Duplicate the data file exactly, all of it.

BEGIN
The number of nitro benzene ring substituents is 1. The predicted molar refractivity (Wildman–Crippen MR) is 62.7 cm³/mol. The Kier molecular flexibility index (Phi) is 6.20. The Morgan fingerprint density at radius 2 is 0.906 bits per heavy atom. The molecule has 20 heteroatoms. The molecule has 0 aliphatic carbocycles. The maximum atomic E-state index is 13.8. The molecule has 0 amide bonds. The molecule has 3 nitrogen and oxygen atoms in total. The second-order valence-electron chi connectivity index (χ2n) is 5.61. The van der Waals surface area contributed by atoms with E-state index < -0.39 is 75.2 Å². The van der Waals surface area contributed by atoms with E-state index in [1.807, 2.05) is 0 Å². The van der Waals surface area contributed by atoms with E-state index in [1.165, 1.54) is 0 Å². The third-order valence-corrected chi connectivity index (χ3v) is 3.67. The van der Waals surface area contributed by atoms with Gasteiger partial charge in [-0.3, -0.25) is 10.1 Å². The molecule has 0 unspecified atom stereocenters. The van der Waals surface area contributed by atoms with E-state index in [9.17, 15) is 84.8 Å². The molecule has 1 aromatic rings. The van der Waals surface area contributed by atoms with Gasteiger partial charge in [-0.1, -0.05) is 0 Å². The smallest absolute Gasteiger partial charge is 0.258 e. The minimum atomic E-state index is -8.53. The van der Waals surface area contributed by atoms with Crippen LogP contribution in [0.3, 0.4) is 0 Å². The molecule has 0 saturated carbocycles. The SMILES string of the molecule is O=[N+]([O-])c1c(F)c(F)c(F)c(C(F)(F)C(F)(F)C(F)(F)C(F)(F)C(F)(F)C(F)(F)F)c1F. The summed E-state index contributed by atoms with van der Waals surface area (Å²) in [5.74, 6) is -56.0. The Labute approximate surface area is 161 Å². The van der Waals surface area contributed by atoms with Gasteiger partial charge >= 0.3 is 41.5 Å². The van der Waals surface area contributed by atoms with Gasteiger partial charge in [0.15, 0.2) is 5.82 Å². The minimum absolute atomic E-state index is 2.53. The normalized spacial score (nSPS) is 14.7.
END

The number of nitro benzene ring substituents is 1. The predicted molar refractivity (Wildman–Crippen MR) is 62.7 cm³/mol. The Kier molecular flexibility index (Phi) is 6.20. The Morgan fingerprint density at radius 2 is 0.906 bits per heavy atom. The molecule has 20 heteroatoms. The molecule has 0 aliphatic carbocycles. The maximum atomic E-state index is 13.8. The molecule has 0 amide bonds. The molecule has 3 nitrogen and oxygen atoms in total. The second-order valence-electron chi connectivity index (χ2n) is 5.61. The van der Waals surface area contributed by atoms with E-state index < -0.39 is 75.2 Å². The van der Waals surface area contributed by atoms with E-state index in [1.807, 2.05) is 0 Å². The van der Waals surface area contributed by atoms with E-state index in [1.165, 1.54) is 0 Å². The third-order valence-corrected chi connectivity index (χ3v) is 3.67. The van der Waals surface area contributed by atoms with Gasteiger partial charge in [-0.3, -0.25) is 10.1 Å². The molecule has 0 unspecified atom stereocenters. The van der Waals surface area contributed by atoms with E-state index in [9.17, 15) is 84.8 Å². The molecule has 1 aromatic rings. The van der Waals surface area contributed by atoms with Gasteiger partial charge in [-0.1, -0.05) is 0 Å². The smallest absolute Gasteiger partial charge is 0.258 e. The minimum atomic E-state index is -8.53. The van der Waals surface area contributed by atoms with Crippen LogP contribution in [0.3, 0.4) is 0 Å². The molecule has 0 saturated carbocycles. The SMILES string of the molecule is O=[N+]([O-])c1c(F)c(F)c(F)c(C(F)(F)C(F)(F)C(F)(F)C(F)(F)C(F)(F)C(F)(F)F)c1F. The summed E-state index contributed by atoms with van der Waals surface area (Å²) in [5.74, 6) is -56.0. The Labute approximate surface area is 161 Å². The van der Waals surface area contributed by atoms with Gasteiger partial charge >= 0.3 is 41.5 Å². The van der Waals surface area contributed by atoms with Gasteiger partial charge in [0.15, 0.2) is 5.82 Å². The minimum absolute atomic E-state index is 2.53. The normalized spacial score (nSPS) is 14.7.